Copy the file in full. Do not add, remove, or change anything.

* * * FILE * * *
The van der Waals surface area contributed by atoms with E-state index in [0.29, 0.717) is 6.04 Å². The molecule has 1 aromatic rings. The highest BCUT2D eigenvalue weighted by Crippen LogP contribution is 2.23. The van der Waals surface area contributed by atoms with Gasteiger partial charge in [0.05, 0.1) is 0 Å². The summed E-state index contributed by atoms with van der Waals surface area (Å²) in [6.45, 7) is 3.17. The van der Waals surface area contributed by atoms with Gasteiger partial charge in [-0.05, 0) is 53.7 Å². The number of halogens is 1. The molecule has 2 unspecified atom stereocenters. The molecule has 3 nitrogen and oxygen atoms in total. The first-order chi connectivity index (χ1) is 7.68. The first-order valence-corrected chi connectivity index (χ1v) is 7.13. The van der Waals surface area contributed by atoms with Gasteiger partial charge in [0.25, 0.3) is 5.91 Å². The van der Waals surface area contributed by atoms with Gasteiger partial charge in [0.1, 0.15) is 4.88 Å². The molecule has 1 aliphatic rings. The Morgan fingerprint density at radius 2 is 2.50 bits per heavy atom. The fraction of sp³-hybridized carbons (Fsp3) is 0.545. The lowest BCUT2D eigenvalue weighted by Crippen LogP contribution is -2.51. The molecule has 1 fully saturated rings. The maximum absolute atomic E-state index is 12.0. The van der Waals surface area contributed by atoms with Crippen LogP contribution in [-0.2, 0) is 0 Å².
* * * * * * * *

The van der Waals surface area contributed by atoms with E-state index in [0.29, 0.717) is 6.04 Å². The molecule has 1 aromatic rings. The highest BCUT2D eigenvalue weighted by Crippen LogP contribution is 2.23. The van der Waals surface area contributed by atoms with Gasteiger partial charge in [0.05, 0.1) is 0 Å². The summed E-state index contributed by atoms with van der Waals surface area (Å²) in [6.45, 7) is 3.17. The van der Waals surface area contributed by atoms with Gasteiger partial charge in [-0.05, 0) is 53.7 Å². The number of halogens is 1. The molecule has 2 unspecified atom stereocenters. The molecule has 3 nitrogen and oxygen atoms in total. The first-order chi connectivity index (χ1) is 7.68. The first-order valence-corrected chi connectivity index (χ1v) is 7.13. The van der Waals surface area contributed by atoms with Gasteiger partial charge in [0.25, 0.3) is 5.91 Å². The van der Waals surface area contributed by atoms with Gasteiger partial charge in [0.1, 0.15) is 4.88 Å². The molecule has 1 aliphatic rings. The Morgan fingerprint density at radius 2 is 2.50 bits per heavy atom. The fraction of sp³-hybridized carbons (Fsp3) is 0.545. The lowest BCUT2D eigenvalue weighted by Crippen LogP contribution is -2.51. The molecule has 1 fully saturated rings. The maximum absolute atomic E-state index is 12.0. The van der Waals surface area contributed by atoms with Crippen LogP contribution in [-0.2, 0) is 0 Å².